Participants in the Finnish Public Sector study were linked to national registers. We included data for the years 1994–2011. We identified and followed 3468 adult patients with hypertension and 412 adult patients with type 2 diabetes for medication adherence for the 3 years before their retirement and the 4 years after their retirement (mean follow-up 6.8 yr). Our primary outcome was proportion of patients with poor adherence to medication, which we defined as less than 40% of days covered by treatment. We determined these proportions before and after retirement using data from filled prescriptions.
Results:
The preretirement prevalence of poor adherence to medication was 6% in men and women with hypertension, 2% in men with diabetes and 4% in women with diabetes. Among men, retirement was associated with an increased risk of poor adherence to both antihypertensive agents (odds ratio [OR] 1.32, 95% confidence interval [CI] 1.03–1.68) and antidiabetic drugs (OR 2.40, 95% CI 1.37–4.20). Among women, an increased risk of poor adherence was seen only for antihypertensive agents (OR 1.25, 95% CI 1.07–1.46). Similar results were apparent for alternative definitions of poor adherence. Our results did not differ across strata of age, socioeconomic status or comorbidity.
Interpretation:
We found a decline in adherence to medication after retirement among men and women with hypertension and men with type 2 diabetes. If these findings can be confirmed, we need randomized controlled trials to determine whether interventions to reduce poor adherence after retirement could improve clinical outcomes of treatments for hypertension and diabetes.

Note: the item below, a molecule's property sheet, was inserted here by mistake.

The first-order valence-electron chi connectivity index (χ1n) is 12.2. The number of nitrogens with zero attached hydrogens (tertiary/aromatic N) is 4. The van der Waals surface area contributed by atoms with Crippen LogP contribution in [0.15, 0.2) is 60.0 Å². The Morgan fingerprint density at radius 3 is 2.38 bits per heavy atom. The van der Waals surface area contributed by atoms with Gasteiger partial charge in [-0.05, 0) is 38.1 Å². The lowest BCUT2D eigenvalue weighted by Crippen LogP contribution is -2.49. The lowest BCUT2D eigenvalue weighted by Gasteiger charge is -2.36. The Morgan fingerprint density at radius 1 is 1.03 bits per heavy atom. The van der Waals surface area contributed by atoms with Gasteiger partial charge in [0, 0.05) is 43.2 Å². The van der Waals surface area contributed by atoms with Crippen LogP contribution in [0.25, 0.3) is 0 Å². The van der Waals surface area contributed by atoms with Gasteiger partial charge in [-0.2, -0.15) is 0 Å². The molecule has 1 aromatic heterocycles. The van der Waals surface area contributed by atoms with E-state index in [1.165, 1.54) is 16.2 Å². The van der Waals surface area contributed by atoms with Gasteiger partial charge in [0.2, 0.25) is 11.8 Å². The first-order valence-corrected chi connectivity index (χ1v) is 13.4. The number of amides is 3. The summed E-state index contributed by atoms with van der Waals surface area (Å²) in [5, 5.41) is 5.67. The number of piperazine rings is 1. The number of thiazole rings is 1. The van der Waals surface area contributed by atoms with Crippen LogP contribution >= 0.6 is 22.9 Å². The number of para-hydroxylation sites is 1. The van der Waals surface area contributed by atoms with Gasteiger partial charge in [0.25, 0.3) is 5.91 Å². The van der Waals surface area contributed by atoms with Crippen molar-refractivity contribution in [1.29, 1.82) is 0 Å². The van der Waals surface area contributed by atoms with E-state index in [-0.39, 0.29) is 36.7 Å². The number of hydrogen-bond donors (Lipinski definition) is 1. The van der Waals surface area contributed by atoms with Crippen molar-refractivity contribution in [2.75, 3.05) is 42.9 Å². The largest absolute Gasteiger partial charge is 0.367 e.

doi:10.1503/cmaj.122010
PMCID: PMC3832579  PMID: 24082018
9.  Usefulness of a single-item measure of depression to predict mortality: the GAZEL prospective cohort study 
Background: It remains unknown whether short measures of depression perform as well as long measures in predicting adverse outcomes such as mortality. The present study aims to examine the predictive value of a single-item measure of depression for mortality. Methods: A total of 14 185 participants of the GAZEL cohort completed the 20-item Center-for-Epidemiologic-Studies-Depression (CES-D) scale in 1996. One of these items (I felt depressed) was used as a single-item measure of depression. All-cause mortality data were available until 30 September 2009, a mean follow-up period of 12.7 years with a total of 650 deaths. Results: In Cox regression model adjusted for baseline socio-demographic characteristics, a one-unit increase in the single-item score (range 0–3) was associated with a 25% higher risk of all-cause mortality (95% CI: 13–37%, P < 0.001). Further adjustment for health-related behaviours and physical chronic diseases reduced this risk by 36% and 8%, respectively. After adjustment for all these variables, every one-unit increase in the single-item score predicted a 15% increased risk of death (95% CI: 5–27%, P < 0.01). There is also an evidence of a dose–reponse relationship between reponse scores on the single-item measure of depression and mortality. Conclusion: This study shows that a single-item measure of depression is associated with an increased risk of death. Given its simplicity and ease of administration, a very simple single-item measure of depression might be useful for identifying middle-aged adults at risk for elevated depressive symptoms in large epidemiological studies and clinical settings.
doi:10.1093/eurpub/ckr103